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Q. I took my tape deck to a reliable service shop after noticing a considerable loss of high frequencies. The serviceman said that the most probable solution was to have the worn heads replaced with new ones. However, I have read that some heads can be resurfaced and work just like new. Will such resurfacing restore the original high frequency response?
-Bill Arnold, Glidden, Iowa
A. I am inclined to be a bit doubtful about lapping (resurfacing) the heads.
While the high frequency response of the playback head may be restored, this may only be for a short while unless the gap is fairly deep. It seems, to me, that the best course is to get a new head. Keep in mind that the head which is usually most affected by wear is the playback head ... so it may only be necessary to replace the playback head, assuming that your deck has separate record and playback heads.
Q. My cassette deck has generally given me good results. Lately, however, some of my tapes have exhibited higher bass output than when I first recorded them. I'm not alone in this problem as a friend of mine with an identical deck has noticed it also. Is this a function of time, tape, or machine?
-Mark Boufford, Cape Canaveral, Fla.
A. It is possible that the gap of the playback head has widened resulting in reduced treble response and, hence, an apparent increase in bass. Dirt may have accumulated on the head, causing poor tape-to-head contact, and therefore, impairment of the treble response.
Q. I have two tape decks but my amplifier has source and monitor jacks for only one tape deck. Can I use the commonly available Y-connectors for recording on both decks simultaneously without damage to the components? Can I add more Y-connectors if I purchase a third deck?
-David DelVecchio, Whitehall, Pa.
A. Y-connectors may work satisfactorily for two decks without excessive loss of signal level, increase in distortion, or impairment of frequency response. The only way to know is to try, which means a modest investment in Y-connectors.
However, I doubt that you will get satisfactory results with more than two decks. In other words, if you are lucky with two decks, don't press your luck.
If you are not lucky with two decks, you'll need to build or buy a switch box so that you can alternately connect the two decks to your amplifier.
Q. If I use the 1 mil tape there seems to be no noticeable signal loss, but if I use the 12 mil tape of the same brand I lose volume. Also the 12 mil tape seems to have a better high-frequency response. Can you explain this?
-George Woodard, Seattle, Wash.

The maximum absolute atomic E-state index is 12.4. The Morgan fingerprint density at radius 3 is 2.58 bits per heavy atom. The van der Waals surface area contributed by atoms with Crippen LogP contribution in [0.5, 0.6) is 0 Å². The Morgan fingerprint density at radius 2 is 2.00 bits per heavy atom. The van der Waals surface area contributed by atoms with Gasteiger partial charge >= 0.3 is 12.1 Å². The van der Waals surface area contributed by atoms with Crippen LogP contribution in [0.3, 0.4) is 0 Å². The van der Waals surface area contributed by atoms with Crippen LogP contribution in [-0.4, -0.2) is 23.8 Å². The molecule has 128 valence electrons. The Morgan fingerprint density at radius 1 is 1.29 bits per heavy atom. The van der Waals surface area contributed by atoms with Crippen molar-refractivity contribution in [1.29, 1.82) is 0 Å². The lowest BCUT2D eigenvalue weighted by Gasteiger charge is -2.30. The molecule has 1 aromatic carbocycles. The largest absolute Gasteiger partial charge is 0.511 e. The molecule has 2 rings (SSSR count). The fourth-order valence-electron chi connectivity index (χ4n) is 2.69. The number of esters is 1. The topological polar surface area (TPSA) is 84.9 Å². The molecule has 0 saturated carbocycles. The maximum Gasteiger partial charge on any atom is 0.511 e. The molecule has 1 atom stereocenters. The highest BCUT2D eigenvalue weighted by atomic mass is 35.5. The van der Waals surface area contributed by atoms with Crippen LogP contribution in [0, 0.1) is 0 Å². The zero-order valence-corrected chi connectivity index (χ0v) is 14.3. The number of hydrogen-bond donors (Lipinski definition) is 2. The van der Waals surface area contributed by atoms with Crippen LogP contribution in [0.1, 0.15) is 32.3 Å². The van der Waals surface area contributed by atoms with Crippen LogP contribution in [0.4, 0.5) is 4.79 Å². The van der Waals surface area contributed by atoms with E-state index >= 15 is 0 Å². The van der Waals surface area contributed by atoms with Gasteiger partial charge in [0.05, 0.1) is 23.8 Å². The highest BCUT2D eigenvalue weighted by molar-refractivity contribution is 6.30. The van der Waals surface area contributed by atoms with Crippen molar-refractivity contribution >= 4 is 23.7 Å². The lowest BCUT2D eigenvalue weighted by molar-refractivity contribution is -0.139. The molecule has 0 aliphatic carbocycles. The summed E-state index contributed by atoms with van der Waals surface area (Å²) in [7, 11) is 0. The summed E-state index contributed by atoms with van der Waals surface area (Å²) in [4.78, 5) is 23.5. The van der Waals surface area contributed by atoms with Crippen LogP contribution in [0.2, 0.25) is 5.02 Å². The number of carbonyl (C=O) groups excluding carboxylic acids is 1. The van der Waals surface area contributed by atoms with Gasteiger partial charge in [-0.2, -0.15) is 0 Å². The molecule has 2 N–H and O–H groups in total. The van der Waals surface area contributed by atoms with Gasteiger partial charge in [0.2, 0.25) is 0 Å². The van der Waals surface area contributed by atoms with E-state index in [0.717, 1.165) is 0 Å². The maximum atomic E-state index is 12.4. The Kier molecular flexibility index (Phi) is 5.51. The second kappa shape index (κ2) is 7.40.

A. The thinner (1/2 mil) tape has a thinner magnetic coating so that the recorded signal is, therefore, of smaller magnitude. The reason for the better treble response with the ' mil tape is that with the magnetic coating being thinner, the middle and low frequencies are recorded at a lower level, whereas the treble frequencies are less affected by the thinner coating as they tend to be recorded nearer the surface of the tape, thus treble is emphasized relative to the other frequencies. Further, the thinner tape is more limp and, therefore, conforms better to the shape of the playback head, preserving close tape-to-head contact and better treble response.
Q. I tape phonograph records using an open-reel deck and an external Dolby N/R unit. My problem is excessive tape noise. How does this happen?
-Bill Westheimer, Schnectady, N.Y.
A. The records which you are taping may have excessive noise to begin with and the Dolby system cannot remedy this. The Dolby recording level may be improperly set. You may be recording at too low a level owing to mis-calibration of the deck's VU meters with respect to the tape you're using.
It is also possible that you may have picked up noise owing to a magnetized head or other magnetized parts (guides, etc.) contacted by the tape.
Q. What are the negative effects of tape wear on the quality of music reproduction? Does tape used in an open-reel deck at 7 1/2 ips wear faster than tape used at 1 7/8 ips in a cassette deck?
- Allen Moore, Stanford, Calif.
A. The chief effect of, tape wear appears to be a loss of the highs. Such loss occurs, principally, during the first five times or so that a recorded tape is played. At high speeds (7 1/2 ips) this effect is negligible, occurring beyond the audible range. At slow speeds (1 7/8 ips)
this effect can be appreciable, reducing response by 6 dB or even more at 15 kHz. The extent of this loss depends upon the oxide formulation ... some oxides may exhibit a loss of only 2 dB, while others may exhibit even greater losses.
Q. I need an explanation of the cross-field head system. Terrence McQueen, APO San Francisco A. The cross-field head is an extra head mounted opposite the record head which contacts the base side of the tape. Its purpose is to supply bias in a manner that reduces the erasing effect of bias, thereby permitting improved treble response, along with the maintenance of low distortion and high signal-to-noise ratio.
If you have a problem or question on tape recording, write to Mr. Herman Burstein at AUDIO, 401 N. Broad Street, Philadelphia, PA 19108. All letters are answered. Please enclose a stamped, self-addressed envelope.
(Source: Audio magazine, Jan. 1979; Herman Burstein )
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